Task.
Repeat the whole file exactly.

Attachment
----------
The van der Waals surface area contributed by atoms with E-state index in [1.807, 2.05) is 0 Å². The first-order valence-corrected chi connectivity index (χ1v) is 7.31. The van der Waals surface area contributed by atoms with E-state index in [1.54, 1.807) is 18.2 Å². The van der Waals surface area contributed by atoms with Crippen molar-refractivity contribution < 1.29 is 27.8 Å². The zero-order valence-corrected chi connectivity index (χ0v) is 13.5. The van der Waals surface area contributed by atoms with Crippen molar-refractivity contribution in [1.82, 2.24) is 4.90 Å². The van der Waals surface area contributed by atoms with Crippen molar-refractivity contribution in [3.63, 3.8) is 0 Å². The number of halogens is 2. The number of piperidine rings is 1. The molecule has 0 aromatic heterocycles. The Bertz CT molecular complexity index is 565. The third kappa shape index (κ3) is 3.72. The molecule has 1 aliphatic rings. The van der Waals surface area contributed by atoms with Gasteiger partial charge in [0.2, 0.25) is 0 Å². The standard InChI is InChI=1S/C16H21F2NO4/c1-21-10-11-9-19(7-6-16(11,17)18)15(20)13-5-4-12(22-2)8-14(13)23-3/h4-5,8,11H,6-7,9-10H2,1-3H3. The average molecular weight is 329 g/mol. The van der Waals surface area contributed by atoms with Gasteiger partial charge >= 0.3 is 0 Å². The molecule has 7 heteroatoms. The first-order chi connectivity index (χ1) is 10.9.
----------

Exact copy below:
The van der Waals surface area contributed by atoms with E-state index in [1.807, 2.05) is 0 Å². The first-order valence-corrected chi connectivity index (χ1v) is 7.31. The van der Waals surface area contributed by atoms with E-state index in [1.54, 1.807) is 18.2 Å². The van der Waals surface area contributed by atoms with Crippen molar-refractivity contribution < 1.29 is 27.8 Å². The zero-order valence-corrected chi connectivity index (χ0v) is 13.5. The van der Waals surface area contributed by atoms with Crippen molar-refractivity contribution in [1.82, 2.24) is 4.90 Å². The van der Waals surface area contributed by atoms with Crippen molar-refractivity contribution in [3.63, 3.8) is 0 Å². The number of halogens is 2. The number of piperidine rings is 1. The molecule has 0 aromatic heterocycles. The Bertz CT molecular complexity index is 565. The third kappa shape index (κ3) is 3.72. The molecule has 1 aliphatic rings. The van der Waals surface area contributed by atoms with Gasteiger partial charge in [0.2, 0.25) is 0 Å². The standard InChI is InChI=1S/C16H21F2NO4/c1-21-10-11-9-19(7-6-16(11,17)18)15(20)13-5-4-12(22-2)8-14(13)23-3/h4-5,8,11H,6-7,9-10H2,1-3H3. The average molecular weight is 329 g/mol. The van der Waals surface area contributed by atoms with Gasteiger partial charge >= 0.3 is 0 Å². The molecule has 7 heteroatoms. The first-order chi connectivity index (χ1) is 10.9.